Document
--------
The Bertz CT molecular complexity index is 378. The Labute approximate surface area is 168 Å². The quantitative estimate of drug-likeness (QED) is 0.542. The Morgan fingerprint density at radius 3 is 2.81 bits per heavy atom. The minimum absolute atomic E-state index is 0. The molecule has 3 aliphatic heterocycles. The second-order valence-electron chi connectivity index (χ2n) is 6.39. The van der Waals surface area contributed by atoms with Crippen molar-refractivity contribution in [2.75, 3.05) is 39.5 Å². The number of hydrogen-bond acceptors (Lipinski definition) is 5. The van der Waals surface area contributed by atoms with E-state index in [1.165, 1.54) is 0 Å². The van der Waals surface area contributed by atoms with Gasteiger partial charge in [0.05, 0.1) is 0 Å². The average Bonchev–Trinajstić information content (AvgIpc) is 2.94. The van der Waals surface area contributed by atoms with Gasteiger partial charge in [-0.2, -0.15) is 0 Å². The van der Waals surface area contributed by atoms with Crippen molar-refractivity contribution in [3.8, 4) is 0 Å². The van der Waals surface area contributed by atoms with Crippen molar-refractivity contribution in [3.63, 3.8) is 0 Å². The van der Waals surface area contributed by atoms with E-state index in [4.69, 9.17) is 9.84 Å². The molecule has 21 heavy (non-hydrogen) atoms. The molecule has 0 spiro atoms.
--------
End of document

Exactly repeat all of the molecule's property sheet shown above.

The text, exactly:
The Bertz CT molecular complexity index is 378. The Labute approximate surface area is 168 Å². The quantitative estimate of drug-likeness (QED) is 0.542. The Morgan fingerprint density at radius 3 is 2.81 bits per heavy atom. The minimum absolute atomic E-state index is 0. The molecule has 3 aliphatic heterocycles. The second-order valence-electron chi connectivity index (χ2n) is 6.39. The van der Waals surface area contributed by atoms with Crippen molar-refractivity contribution in [2.75, 3.05) is 39.5 Å². The number of hydrogen-bond acceptors (Lipinski definition) is 5. The van der Waals surface area contributed by atoms with E-state index in [1.165, 1.54) is 0 Å². The van der Waals surface area contributed by atoms with Gasteiger partial charge in [0.05, 0.1) is 0 Å². The average Bonchev–Trinajstić information content (AvgIpc) is 2.94. The van der Waals surface area contributed by atoms with Gasteiger partial charge in [-0.2, -0.15) is 0 Å². The van der Waals surface area contributed by atoms with Crippen molar-refractivity contribution in [3.8, 4) is 0 Å². The van der Waals surface area contributed by atoms with Crippen molar-refractivity contribution in [3.63, 3.8) is 0 Å². The van der Waals surface area contributed by atoms with E-state index in [4.69, 9.17) is 9.84 Å². The molecule has 21 heavy (non-hydrogen) atoms. The molecule has 0 spiro atoms.